If you're not familiar with Sunriver, try asking your boss.
The mountainside community is essentially a massive condoplex between Bend and Mount Bachelor, catering to golfers, skiers and shoppers.
In 2012, Brian Cameron's Sunriver Brewing joined Hola! Sunriver, the Pines at Sunriver and BaseCamp Grill in the center of a cul-de-sac maze. His pleasant brewpub looks like a small ski lodge.
But it's the current formulation of Sunriver's flagship IPA that got us excited.
Today, Vicious Mosquito is an easy-drinking hop bomb. It's quite possible 1,000 IPAs were made in Oregon this year, and yet if our writers and editors were to point out one to try with your next burger, this would be it.
If you've had it before, have it again. The recipe has experienced a gradual and deliberate evolution. Today, it's loaded with citrus, mildly piney flavors and soft floral aromas. Contrary to its name, the beer packs a minimal bitterness bite.
"Mosquito was originally more of an English-style IPA," head brewer Brett Thomas recalls. "It was much darker than it is now. When we did tastings and collected thoughts, the input we received was that it was too malty. People were looking for something lighter and more hop-focused.
When Sunriver Brewing first opened, its beer was made by Phat Matt's in nearby Redmond, using recipes Cameron had developed as a homebrewer. Those beers were adequate, nothing more.
Things began to change for the better when Cameron, determined to build a stronger identity for his beers, decided to launch his own brewery. He leased space in a business park near the pub and hired Thomas, formerly of Silver Moon Brewing in Bend, to supervise the brewery project in mid-2013. Thomas had experience in brewery design and recipe formulation from his time at Silver Moon.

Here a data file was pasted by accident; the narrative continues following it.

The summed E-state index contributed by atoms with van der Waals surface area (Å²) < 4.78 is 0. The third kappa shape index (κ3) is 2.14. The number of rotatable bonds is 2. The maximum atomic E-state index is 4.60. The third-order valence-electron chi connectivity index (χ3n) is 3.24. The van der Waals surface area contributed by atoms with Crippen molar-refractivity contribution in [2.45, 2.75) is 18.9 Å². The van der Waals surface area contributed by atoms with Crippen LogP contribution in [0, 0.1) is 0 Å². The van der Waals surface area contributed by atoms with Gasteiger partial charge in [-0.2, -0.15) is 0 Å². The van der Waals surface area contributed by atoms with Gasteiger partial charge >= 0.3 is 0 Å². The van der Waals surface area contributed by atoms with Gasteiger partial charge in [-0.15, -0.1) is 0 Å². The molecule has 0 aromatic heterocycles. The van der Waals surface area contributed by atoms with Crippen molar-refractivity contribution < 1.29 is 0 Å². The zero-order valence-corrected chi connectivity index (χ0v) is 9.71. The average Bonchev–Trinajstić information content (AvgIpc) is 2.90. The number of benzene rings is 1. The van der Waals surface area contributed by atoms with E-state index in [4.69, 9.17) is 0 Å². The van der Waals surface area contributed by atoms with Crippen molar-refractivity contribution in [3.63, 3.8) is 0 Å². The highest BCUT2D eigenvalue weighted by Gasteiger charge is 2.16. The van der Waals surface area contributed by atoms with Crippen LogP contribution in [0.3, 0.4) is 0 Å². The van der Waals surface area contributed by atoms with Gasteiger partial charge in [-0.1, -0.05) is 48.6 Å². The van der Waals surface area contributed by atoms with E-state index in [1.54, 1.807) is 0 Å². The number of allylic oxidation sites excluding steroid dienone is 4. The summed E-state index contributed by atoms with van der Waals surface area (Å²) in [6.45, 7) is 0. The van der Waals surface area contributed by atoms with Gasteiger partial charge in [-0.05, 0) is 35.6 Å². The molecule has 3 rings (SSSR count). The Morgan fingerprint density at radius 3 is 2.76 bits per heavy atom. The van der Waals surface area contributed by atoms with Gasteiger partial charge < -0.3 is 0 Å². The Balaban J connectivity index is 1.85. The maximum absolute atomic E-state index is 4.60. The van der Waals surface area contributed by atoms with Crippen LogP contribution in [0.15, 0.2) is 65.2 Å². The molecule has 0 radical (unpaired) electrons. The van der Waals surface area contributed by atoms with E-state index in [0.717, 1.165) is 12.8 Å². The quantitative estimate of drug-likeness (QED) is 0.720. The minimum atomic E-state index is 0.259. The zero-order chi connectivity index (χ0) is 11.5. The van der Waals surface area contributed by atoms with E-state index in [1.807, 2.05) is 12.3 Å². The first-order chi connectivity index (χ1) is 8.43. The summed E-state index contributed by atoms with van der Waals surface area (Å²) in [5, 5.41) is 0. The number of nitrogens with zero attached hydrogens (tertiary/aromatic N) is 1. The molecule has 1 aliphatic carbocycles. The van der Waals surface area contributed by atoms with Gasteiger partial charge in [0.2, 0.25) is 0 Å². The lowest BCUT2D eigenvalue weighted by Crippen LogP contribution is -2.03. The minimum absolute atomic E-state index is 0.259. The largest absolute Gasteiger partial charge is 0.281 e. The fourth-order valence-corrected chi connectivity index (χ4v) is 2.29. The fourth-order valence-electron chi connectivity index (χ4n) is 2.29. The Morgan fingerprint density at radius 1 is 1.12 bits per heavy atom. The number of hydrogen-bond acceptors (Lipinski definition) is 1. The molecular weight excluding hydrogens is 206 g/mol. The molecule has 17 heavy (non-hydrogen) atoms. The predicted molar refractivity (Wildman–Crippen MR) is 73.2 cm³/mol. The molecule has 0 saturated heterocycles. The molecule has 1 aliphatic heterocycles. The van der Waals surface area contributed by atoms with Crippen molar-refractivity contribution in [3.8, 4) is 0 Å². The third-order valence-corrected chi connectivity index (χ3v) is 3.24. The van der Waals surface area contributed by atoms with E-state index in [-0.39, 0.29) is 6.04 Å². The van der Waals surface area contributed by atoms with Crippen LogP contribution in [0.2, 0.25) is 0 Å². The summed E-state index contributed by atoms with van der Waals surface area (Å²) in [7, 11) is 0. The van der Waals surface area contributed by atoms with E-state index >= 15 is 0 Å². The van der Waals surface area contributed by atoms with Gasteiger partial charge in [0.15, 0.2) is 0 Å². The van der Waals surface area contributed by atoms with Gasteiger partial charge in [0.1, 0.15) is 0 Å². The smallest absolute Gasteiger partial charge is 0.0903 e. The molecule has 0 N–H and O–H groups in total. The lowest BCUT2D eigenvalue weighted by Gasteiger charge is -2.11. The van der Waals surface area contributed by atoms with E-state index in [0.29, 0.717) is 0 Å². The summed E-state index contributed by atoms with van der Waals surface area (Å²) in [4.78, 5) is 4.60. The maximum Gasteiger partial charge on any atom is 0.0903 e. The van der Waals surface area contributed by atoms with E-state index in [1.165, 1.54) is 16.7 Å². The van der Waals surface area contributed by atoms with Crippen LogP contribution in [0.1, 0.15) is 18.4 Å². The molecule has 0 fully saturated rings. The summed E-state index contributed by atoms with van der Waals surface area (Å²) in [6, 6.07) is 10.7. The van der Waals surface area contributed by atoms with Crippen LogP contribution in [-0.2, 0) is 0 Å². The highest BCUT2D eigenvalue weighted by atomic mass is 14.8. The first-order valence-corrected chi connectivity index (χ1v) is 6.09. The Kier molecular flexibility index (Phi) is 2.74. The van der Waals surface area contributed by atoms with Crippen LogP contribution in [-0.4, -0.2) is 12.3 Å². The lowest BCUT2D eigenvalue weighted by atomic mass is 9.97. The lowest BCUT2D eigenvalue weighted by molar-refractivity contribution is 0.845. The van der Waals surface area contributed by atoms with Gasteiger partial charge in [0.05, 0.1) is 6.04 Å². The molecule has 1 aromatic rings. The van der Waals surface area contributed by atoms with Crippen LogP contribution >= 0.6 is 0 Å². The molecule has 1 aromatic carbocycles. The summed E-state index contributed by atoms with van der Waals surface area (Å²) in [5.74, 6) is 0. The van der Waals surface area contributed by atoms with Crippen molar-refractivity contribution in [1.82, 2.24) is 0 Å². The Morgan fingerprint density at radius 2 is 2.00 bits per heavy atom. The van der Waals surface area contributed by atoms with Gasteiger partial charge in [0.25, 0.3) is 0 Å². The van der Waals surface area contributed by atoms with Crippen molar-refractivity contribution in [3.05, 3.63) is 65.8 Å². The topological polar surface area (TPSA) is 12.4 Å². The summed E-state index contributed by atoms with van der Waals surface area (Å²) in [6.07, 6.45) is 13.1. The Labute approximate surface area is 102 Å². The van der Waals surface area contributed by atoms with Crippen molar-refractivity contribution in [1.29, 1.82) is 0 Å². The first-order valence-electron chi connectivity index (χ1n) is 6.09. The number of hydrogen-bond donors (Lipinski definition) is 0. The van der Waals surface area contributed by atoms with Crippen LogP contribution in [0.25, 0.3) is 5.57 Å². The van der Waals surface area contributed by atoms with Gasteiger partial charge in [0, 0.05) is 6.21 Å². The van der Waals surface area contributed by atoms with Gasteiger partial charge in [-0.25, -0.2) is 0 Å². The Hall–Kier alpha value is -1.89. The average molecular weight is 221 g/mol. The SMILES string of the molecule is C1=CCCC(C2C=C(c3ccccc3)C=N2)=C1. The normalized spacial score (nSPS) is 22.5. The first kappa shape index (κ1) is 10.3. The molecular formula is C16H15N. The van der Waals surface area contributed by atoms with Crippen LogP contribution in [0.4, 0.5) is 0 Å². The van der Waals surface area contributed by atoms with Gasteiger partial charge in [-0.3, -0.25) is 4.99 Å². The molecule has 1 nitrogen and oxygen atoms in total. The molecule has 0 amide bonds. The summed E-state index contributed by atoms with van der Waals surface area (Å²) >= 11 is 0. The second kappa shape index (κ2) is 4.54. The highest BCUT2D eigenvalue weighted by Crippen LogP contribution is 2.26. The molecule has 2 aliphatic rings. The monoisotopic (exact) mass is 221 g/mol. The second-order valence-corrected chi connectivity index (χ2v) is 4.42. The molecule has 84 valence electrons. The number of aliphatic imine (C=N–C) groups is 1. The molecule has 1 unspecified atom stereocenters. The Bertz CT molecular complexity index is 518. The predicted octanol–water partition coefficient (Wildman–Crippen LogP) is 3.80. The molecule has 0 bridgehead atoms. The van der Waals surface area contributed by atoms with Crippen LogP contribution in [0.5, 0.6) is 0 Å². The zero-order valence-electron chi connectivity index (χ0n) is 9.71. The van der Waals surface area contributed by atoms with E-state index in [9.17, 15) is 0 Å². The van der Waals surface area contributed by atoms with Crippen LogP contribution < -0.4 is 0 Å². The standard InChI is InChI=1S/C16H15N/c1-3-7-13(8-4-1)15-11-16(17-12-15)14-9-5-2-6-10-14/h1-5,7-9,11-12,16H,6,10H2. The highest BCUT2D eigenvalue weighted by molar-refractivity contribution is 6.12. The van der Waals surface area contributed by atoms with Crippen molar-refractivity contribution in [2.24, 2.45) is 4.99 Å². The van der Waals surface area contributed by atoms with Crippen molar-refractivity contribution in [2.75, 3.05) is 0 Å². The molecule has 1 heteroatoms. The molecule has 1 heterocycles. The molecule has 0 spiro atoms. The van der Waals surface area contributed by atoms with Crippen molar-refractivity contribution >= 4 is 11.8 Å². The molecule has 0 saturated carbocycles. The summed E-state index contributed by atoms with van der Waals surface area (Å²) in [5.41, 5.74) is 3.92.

Choosing the right hop blend was, obviously, hugely important to getting Vicious Mosquito where it is. It leans on Warrior, Cascade, Centennial, Columbus and Simcoe hops hand-selected by Thomas and his staff.
"We get the Centennial and Cascade from Crosby Hop Farm in Woodburn," Thomas says. "The Simcoe, Warrior and Columbus come from Yakima, but the selection process is the same. I guess we're a little picky, but I feel like it helps us attain the profiles and consistency we want."
Vicious Mosquito is also designed to pair well with the pub's food.
The beer is available throughout Oregon on draft and in 22-ounce bottles. There were some issues with initial bottlings in early 2015, causing flavors and aromas to be muted, such that the draft and bottled versions tasted like different beers. Those issues have been resolved.
"Our problems early on were caused by the mobile bottling system we were using," Cameron says. "There were some issues with the way it was set up, apparently. We've since moved on and are focused on making sure bottled product leaves the brewery in good shape and holds up well on shelves."
Finally, there's the name. Cameron describes Vicious Mosquito as an IPA with some bite. He isn't talking about bitterness. He means a beer that has made an impact because of its flavor, aroma and drinkability. His father, Marc, who's loosely involved in the business, suggested the name.
"Dad said we should name it Vicious Mosquito in honor of central Oregon mosquitos that are big enough to bite though denim," Cameron says. "We liked it and it stuck."